What Do Coco Chanel, Freddie Mercury, and Victoria’s Secret Have In Common? Edward Tricomi

by Charles Manning

How did you get hooked up with them?
Polly Mellen at American Vogue introduced us. The salon was so celebrity-oriented that you just always met these very interesting people. The first person I cut in New York City was Salvador Dalí . His eyes looked like kaleidoscopes. He always looked like he was tripping on acid. He was a really wild guy. He was very nice, I mean, very French. Very interesting.

Did you know much about fashion before you started working with Penn and Avedon?
My grandfather was a fashion designer, so as a kid growing up, I was exposed to Vogue and Bazaar and all those magazines. He was in couture gowns in New York — he was a pattern-cutter — so there was always material and gowns and things around the house. As a kid, he showed me how to cut patterns. I can make great hats too. One year, I made like 23 hats for Ungaro, which he copied and [included in the collection].

When we did fashion shows back in the day, they were all done in-house. There were no “big stage” shows. So Geoffrey Beene or whoever were small shows that were done in the showrooms. As they progressed through the ‘70s, the shows started to get bigger and bigger, and in Paris they started to become mega shows. And that’s how the whole thing really started to change.

What was Geoffrey Beene like?
He was very funny. He was like a Southern gentleman. One time, some other designer — I don’t know who it was — but we were at a party and I had sneakers on with a suit. This was in the ‘70s when a pair of sneakers, a suit, and a tee shirt was, like, my thing. So this guy says, “You shouldn’t wear sneakers with a suit,” and Geoffrey overheard him and went back to his studio and designed an entire collection with sneakers, just to rub it in his face. He was funny like that.

You’ve worked with so many amazing people.
I worked with Saint Laurent. That was around 1970. Working with Saint Laurent was an amazing thing. He would always tease me. When we would go out to dinner after, he would order pigeon and say, “Eddie, Eddie, hamburger!” I’m from Brooklyn and he liked my New York accent, so he would go, “Eddie! Hamburger!” and I would go, “No, no, no, that’s pigeon. Gimme that pigeon!”

I worked, once, with Coco Chanel. I hardly interacted with her — she was very elderly at that point — but I remember sitting at the top of the stairs and watching her. I just sat there and took it in. It’s an amazing thing. It was very special.

I got to work with Helmut Newton and Deborah Turbeville — the most iconic photographers in the world. I worked a lot with Deborah. She was like the John Lennon to my Paul McCartney; she was my art partner. She passed away three years ago, and there’s nobody since then who can replace her. Nobody shoots like she did. Deborah was the first photographer to shoot distressed backgrounds. Prior to her, Avedon and Penn, all those photographers, would shoot clean. Deborah shot in abandoned buildings, everything crumbling and so on. Her work was heavily texturized, so the hair became texturized too.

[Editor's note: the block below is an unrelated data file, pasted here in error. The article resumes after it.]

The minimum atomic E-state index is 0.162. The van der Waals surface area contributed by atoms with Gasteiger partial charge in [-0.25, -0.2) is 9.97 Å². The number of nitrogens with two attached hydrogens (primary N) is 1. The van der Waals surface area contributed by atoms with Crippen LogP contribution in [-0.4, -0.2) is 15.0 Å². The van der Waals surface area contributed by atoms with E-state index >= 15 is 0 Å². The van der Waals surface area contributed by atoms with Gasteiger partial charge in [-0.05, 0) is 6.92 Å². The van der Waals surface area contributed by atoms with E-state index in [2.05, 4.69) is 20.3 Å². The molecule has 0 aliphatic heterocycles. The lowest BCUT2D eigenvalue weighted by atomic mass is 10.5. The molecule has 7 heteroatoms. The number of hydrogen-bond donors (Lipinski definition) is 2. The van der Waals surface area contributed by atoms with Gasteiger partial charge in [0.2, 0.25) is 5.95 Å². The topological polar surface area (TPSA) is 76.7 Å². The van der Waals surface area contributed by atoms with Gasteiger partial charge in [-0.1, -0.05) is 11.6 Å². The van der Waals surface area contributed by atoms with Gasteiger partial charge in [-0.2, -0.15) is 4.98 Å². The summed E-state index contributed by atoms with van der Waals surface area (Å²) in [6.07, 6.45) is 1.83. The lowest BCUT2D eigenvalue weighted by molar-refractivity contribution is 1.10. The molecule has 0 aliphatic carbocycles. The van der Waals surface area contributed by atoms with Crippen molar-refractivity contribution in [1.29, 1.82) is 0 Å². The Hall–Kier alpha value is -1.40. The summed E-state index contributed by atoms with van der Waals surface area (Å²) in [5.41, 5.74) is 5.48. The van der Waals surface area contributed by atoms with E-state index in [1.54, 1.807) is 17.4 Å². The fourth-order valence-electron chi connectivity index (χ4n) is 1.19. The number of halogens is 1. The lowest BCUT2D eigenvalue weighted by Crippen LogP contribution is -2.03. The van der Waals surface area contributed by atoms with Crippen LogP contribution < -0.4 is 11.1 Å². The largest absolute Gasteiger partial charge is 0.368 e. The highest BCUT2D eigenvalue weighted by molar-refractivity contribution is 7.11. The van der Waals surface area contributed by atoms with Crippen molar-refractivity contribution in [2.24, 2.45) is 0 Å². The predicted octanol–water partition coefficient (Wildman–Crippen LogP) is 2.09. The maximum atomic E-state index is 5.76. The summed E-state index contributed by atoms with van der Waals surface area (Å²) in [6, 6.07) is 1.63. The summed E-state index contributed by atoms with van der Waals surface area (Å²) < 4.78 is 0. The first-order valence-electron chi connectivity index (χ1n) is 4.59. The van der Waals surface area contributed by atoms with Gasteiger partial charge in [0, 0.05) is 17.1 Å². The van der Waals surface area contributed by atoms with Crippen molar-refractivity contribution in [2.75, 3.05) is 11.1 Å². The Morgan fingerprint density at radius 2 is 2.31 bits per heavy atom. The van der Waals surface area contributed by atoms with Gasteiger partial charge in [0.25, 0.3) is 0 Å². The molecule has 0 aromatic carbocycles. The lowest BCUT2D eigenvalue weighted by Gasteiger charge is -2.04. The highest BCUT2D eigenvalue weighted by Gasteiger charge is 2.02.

You still spend a lot of time working with clients in your salons too, right?
Yes. We have 23 salons around the world and each week, I’m at a different salon — two days at The Plaza, one day in Greenwich, then another day on Madison or downtown. It’s like Where’s Waldo! Sometimes I have to get my assistant to remind me what salon I’m in. And I teach all my people personally every Monday. It’s important.

What do you think are some of your most iconic looks?
I did the hair for the first Victoria’s Secret shows. We created that waved-back look for all the angels and it’s still the look. It hasn’t changed in 30 years.

I call it my Forrest Gump thing — I’m always in very strange places at times that turn out to be key moments in history. Like, I remember the opening night of Studio 54, standing with Steve Rubell, and the fire marshal said Steve couldn’t let anymore people in. And then he told Steve, “I’ll tell you what, if three people come out, you’re allowed to let three more people in.” And Steven goes, “Who am I gonna let in?” and I say, “See that good looking couple over there? They’re dressed nicely. Let them in.” And he just stocked the place with good looking people. That’s how people started to choose who got into clubs. It was my fault!

I was also the guy who cut Freddie Mercury’s hair short. I went to his house to cut his hair and he said “I want to cut my hair short.” I said, “No, you’re a rock star. Why would you want to cut your hair short?” He said, “No, no.” So I cut it short for him. That had to have been like ’79 or ’80. He was in New York at the time and we were all going to the same places, hanging out together, and that was the look at the time. He looked good in it.

What advice would you give a young person just starting out in this business?
If you want to be great at this, you have to be really passionate about it and you have to work eight days a week. And you need to put the art first. A lot of people say, “Why am I doing this editorial for free?” And you know what? No. When other people were doing paid jobs, I was doing Vogue for $125 a day. And all those people who did those paid jobs, where are they now? I’m still around because I went for the art. I always say that money is a shadow — it is the thing that follows the art — so don’t chase shadows.

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